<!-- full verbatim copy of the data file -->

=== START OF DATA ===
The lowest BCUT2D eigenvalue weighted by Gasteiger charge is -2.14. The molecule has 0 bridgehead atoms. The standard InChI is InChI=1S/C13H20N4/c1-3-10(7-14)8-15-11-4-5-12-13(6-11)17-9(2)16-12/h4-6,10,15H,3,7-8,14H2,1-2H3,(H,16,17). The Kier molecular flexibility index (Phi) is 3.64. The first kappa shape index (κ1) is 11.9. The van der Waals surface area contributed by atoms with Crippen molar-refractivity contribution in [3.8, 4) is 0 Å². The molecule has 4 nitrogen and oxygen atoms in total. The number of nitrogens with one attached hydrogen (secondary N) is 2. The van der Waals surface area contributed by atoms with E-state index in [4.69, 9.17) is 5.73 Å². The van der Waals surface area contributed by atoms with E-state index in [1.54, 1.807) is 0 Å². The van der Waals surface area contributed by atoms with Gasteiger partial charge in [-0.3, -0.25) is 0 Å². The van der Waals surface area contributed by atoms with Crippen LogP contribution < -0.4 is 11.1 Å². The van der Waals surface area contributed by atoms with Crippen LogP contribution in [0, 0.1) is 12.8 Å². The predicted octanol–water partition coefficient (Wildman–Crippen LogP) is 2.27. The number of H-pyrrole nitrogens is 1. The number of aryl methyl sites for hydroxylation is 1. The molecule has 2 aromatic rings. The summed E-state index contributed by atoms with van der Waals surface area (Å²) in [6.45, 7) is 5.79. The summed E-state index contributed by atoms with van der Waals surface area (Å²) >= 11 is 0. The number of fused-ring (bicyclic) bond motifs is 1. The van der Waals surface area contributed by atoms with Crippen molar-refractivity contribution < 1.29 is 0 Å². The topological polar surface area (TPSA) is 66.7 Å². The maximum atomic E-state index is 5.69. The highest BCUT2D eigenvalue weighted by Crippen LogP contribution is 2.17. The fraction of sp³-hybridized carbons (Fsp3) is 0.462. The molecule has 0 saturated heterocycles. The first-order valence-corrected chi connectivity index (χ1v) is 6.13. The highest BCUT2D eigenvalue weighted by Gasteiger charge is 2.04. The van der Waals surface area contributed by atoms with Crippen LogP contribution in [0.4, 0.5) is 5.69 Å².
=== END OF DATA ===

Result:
The lowest BCUT2D eigenvalue weighted by Gasteiger charge is -2.14. The molecule has 0 bridgehead atoms. The standard InChI is InChI=1S/C13H20N4/c1-3-10(7-14)8-15-11-4-5-12-13(6-11)17-9(2)16-12/h4-6,10,15H,3,7-8,14H2,1-2H3,(H,16,17). The Kier molecular flexibility index (Phi) is 3.64. The first kappa shape index (κ1) is 11.9. The van der Waals surface area contributed by atoms with Crippen molar-refractivity contribution in [3.8, 4) is 0 Å². The molecule has 4 nitrogen and oxygen atoms in total. The number of nitrogens with one attached hydrogen (secondary N) is 2. The van der Waals surface area contributed by atoms with E-state index in [4.69, 9.17) is 5.73 Å². The van der Waals surface area contributed by atoms with E-state index in [1.54, 1.807) is 0 Å². The van der Waals surface area contributed by atoms with Gasteiger partial charge in [-0.3, -0.25) is 0 Å². The van der Waals surface area contributed by atoms with Crippen LogP contribution < -0.4 is 11.1 Å². The van der Waals surface area contributed by atoms with Crippen LogP contribution in [0, 0.1) is 12.8 Å². The predicted octanol–water partition coefficient (Wildman–Crippen LogP) is 2.27. The number of H-pyrrole nitrogens is 1. The number of aryl methyl sites for hydroxylation is 1. The molecule has 2 aromatic rings. The summed E-state index contributed by atoms with van der Waals surface area (Å²) in [6.45, 7) is 5.79. The summed E-state index contributed by atoms with van der Waals surface area (Å²) >= 11 is 0. The number of fused-ring (bicyclic) bond motifs is 1. The van der Waals surface area contributed by atoms with Crippen molar-refractivity contribution < 1.29 is 0 Å². The topological polar surface area (TPSA) is 66.7 Å². The maximum atomic E-state index is 5.69. The highest BCUT2D eigenvalue weighted by Crippen LogP contribution is 2.17. The fraction of sp³-hybridized carbons (Fsp3) is 0.462. The molecule has 0 saturated heterocycles. The first-order valence-corrected chi connectivity index (χ1v) is 6.13. The highest BCUT2D eigenvalue weighted by Gasteiger charge is 2.04. The van der Waals surface area contributed by atoms with Crippen LogP contribution in [0.4, 0.5) is 5.69 Å².